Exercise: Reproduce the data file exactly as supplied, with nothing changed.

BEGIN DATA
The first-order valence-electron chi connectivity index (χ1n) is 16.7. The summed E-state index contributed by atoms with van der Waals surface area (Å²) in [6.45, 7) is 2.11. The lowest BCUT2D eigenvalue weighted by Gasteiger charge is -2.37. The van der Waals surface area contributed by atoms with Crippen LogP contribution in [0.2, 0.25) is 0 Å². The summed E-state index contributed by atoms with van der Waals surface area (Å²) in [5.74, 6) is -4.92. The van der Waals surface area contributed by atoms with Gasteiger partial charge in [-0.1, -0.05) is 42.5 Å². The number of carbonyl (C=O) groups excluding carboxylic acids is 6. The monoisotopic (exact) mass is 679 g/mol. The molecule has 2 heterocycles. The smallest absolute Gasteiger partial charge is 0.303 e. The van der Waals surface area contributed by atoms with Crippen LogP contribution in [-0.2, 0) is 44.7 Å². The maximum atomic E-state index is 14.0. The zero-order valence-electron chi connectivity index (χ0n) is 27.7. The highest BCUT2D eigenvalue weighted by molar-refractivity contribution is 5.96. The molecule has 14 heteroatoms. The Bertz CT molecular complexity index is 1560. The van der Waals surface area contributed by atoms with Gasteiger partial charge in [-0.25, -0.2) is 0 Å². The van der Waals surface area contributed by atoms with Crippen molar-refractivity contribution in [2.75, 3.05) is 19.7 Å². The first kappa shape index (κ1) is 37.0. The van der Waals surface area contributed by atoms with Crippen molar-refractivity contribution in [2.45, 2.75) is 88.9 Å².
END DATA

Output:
The first-order valence-electron chi connectivity index (χ1n) is 16.7. The summed E-state index contributed by atoms with van der Waals surface area (Å²) in [6.45, 7) is 2.11. The lowest BCUT2D eigenvalue weighted by Gasteiger charge is -2.37. The van der Waals surface area contributed by atoms with Crippen LogP contribution in [0.2, 0.25) is 0 Å². The summed E-state index contributed by atoms with van der Waals surface area (Å²) in [5.74, 6) is -4.92. The van der Waals surface area contributed by atoms with Gasteiger partial charge in [-0.1, -0.05) is 42.5 Å². The number of carbonyl (C=O) groups excluding carboxylic acids is 6. The monoisotopic (exact) mass is 679 g/mol. The molecule has 2 heterocycles. The smallest absolute Gasteiger partial charge is 0.303 e. The van der Waals surface area contributed by atoms with Crippen LogP contribution in [-0.2, 0) is 44.7 Å². The maximum atomic E-state index is 14.0. The zero-order valence-electron chi connectivity index (χ0n) is 27.7. The highest BCUT2D eigenvalue weighted by molar-refractivity contribution is 5.96. The molecule has 14 heteroatoms. The Bertz CT molecular complexity index is 1560. The van der Waals surface area contributed by atoms with Gasteiger partial charge in [-0.25, -0.2) is 0 Å². The van der Waals surface area contributed by atoms with Crippen molar-refractivity contribution in [2.75, 3.05) is 19.7 Å². The first kappa shape index (κ1) is 37.0. The van der Waals surface area contributed by atoms with Crippen molar-refractivity contribution in [2.45, 2.75) is 88.9 Å².